Of course, as with most compromises, it’s a double-edged sword and you run the risk of watering down sharply defined principles. You cede ground to the idea that a fetus is a child with rights that extend beyond the womb, as well as the larger idea that abortion is something that is so wrong that only in the most severe cases should it be allowed.

        • larry birnbaum says

          I just don’t agree. People on the pro-choice side who want to see exceptions in cases of maternal life or health or more critical to the point in cases of rape or incest written into laws that put a burden on people exercising their right to an abortion aren’t implying, logically or morally, that they are OK with the burden in the general case, or that they have ceased to advocate that all people should have those rights. And in fact none of them, as far as I know, are OK with this or cease to advocate that the burden is wrong in general.

          On the other hand if you believe that a fetus is a person, and that abortion is murder, you might similarly decide you have to live with this for political reasons, even as you continue to insist that it’s wrong. But that’s not what’s going on here. This isn’t a compromise between sets of people who both think there’s something wrong with the compromise. The fact is that a lot of people who are against abortion generally aren’t against it if the pregnancy was a result of rape or incest. The compromise is INSIDE them as individuals as it were, not externally in the political world. In fact I believe they don’t even view it as a compromise, they view it as the right position, the morally optimal one as it were. But that can only be true if there’s something else motivating your belief that abortion in general is wrong or that people should bear some additional societally-imposed burden, some stigma, for exercising their right to have one — something other than the belief that a fetus is a fully-fledged human being. The burden being imposed and the nature of the exception both make it clear what that underlying belief is — viz., that the woman has done something shameful and must be made to feel shame.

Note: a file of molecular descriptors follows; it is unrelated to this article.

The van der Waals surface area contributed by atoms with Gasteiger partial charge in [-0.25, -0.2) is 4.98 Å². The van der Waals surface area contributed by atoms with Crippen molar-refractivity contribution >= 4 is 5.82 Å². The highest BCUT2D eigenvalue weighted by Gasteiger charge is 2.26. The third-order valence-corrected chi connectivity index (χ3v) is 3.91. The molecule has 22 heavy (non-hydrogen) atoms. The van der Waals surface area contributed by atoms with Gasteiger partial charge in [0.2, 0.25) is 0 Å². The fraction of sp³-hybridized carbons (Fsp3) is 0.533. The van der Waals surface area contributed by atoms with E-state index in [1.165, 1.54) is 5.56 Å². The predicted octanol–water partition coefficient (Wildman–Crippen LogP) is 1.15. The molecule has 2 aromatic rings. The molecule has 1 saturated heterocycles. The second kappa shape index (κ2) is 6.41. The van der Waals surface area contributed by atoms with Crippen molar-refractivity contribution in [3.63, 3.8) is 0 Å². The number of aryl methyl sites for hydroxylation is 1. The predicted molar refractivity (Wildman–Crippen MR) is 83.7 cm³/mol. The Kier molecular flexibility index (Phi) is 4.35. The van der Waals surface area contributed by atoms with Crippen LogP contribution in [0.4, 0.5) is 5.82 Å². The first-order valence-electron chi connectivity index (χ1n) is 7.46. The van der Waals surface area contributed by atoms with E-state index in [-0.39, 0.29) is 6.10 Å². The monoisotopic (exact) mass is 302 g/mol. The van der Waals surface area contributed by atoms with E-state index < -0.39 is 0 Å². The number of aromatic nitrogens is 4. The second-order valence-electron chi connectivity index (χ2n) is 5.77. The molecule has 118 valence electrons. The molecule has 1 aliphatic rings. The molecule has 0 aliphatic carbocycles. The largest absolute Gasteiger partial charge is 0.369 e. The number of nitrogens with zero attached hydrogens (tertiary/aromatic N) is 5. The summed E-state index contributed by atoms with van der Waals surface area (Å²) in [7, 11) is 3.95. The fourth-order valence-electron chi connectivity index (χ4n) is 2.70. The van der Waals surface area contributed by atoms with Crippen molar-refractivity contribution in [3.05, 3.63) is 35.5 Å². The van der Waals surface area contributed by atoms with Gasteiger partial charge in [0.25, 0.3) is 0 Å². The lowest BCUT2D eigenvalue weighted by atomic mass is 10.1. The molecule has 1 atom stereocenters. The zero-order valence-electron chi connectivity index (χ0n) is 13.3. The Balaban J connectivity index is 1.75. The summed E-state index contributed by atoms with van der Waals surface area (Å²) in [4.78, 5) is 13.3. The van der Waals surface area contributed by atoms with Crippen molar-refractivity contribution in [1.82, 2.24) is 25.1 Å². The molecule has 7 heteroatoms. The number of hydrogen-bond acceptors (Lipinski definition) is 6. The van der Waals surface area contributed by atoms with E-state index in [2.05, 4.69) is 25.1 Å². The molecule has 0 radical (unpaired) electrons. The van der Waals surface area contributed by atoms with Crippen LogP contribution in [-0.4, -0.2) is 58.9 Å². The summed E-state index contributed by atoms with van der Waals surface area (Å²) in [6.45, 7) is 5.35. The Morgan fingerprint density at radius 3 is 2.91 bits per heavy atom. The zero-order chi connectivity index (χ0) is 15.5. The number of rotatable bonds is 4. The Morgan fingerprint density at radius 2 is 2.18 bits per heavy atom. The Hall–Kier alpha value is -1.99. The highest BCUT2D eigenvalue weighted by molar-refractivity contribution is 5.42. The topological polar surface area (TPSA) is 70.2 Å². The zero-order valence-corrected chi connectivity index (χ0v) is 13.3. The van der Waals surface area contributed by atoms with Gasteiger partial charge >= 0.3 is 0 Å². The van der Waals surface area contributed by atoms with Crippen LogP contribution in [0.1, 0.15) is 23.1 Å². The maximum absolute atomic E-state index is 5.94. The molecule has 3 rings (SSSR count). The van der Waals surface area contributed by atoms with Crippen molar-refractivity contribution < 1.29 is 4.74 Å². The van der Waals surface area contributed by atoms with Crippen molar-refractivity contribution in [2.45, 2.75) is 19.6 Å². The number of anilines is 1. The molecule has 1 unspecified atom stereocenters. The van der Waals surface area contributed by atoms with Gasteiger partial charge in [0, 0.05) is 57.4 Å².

2. politicalfootball says

    I assume he meant to make fun of consumer protection, rather than defending the forced vaginal penetration law

    There’s simply no evidence for this whatsoever. If he’s snarking about consumer protection, what’s he trying to say? That the recipients of consumer protection rightly find it invasive? Huh?

    No, his langauge is unambiguous, and if his language were ambiguous, his record is clear. Cowen is like most libertarians: more than happy to have the government insert objects – even bullets – into people, as long as it’s clearly other people and not him or people he identifies with.